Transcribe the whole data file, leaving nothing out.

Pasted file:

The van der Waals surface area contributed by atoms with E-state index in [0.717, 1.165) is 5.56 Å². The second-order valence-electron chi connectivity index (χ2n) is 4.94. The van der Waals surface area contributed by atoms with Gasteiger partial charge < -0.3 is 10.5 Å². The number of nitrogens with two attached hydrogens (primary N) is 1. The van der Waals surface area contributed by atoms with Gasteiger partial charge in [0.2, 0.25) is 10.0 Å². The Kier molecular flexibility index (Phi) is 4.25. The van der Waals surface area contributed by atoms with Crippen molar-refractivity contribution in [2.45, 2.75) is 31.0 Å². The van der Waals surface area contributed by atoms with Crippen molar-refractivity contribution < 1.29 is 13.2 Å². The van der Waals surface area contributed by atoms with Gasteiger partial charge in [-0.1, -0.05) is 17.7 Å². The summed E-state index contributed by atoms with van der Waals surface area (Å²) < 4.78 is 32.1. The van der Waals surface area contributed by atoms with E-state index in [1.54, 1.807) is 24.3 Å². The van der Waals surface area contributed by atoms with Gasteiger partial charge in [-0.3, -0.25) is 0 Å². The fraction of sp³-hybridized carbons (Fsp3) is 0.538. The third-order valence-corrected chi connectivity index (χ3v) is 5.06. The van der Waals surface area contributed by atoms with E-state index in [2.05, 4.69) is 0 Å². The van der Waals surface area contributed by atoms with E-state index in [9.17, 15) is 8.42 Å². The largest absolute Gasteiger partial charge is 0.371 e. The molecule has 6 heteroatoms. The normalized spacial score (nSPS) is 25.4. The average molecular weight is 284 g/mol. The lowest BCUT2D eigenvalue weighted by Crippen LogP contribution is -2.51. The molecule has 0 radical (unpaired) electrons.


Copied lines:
The van der Waals surface area contributed by atoms with E-state index in [0.717, 1.165) is 5.56 Å². The second-order valence-electron chi connectivity index (χ2n) is 4.94. The van der Waals surface area contributed by atoms with Gasteiger partial charge < -0.3 is 10.5 Å². The number of nitrogens with two attached hydrogens (primary N) is 1. The van der Waals surface area contributed by atoms with Gasteiger partial charge in [0.2, 0.25) is 10.0 Å². The Kier molecular flexibility index (Phi) is 4.25. The van der Waals surface area contributed by atoms with Crippen molar-refractivity contribution in [2.45, 2.75) is 31.0 Å². The van der Waals surface area contributed by atoms with Crippen molar-refractivity contribution < 1.29 is 13.2 Å². The van der Waals surface area contributed by atoms with Gasteiger partial charge in [-0.1, -0.05) is 17.7 Å². The summed E-state index contributed by atoms with van der Waals surface area (Å²) < 4.78 is 32.1. The van der Waals surface area contributed by atoms with E-state index in [1.54, 1.807) is 24.3 Å². The van der Waals surface area contributed by atoms with Gasteiger partial charge in [-0.3, -0.25) is 0 Å². The fraction of sp³-hybridized carbons (Fsp3) is 0.538. The third-order valence-corrected chi connectivity index (χ3v) is 5.06. The van der Waals surface area contributed by atoms with E-state index in [2.05, 4.69) is 0 Å². The van der Waals surface area contributed by atoms with E-state index in [9.17, 15) is 8.42 Å². The largest absolute Gasteiger partial charge is 0.371 e. The molecule has 6 heteroatoms. The normalized spacial score (nSPS) is 25.4. The average molecular weight is 284 g/mol. The lowest BCUT2D eigenvalue weighted by Crippen LogP contribution is -2.51. The molecule has 0 radical (unpaired) electrons.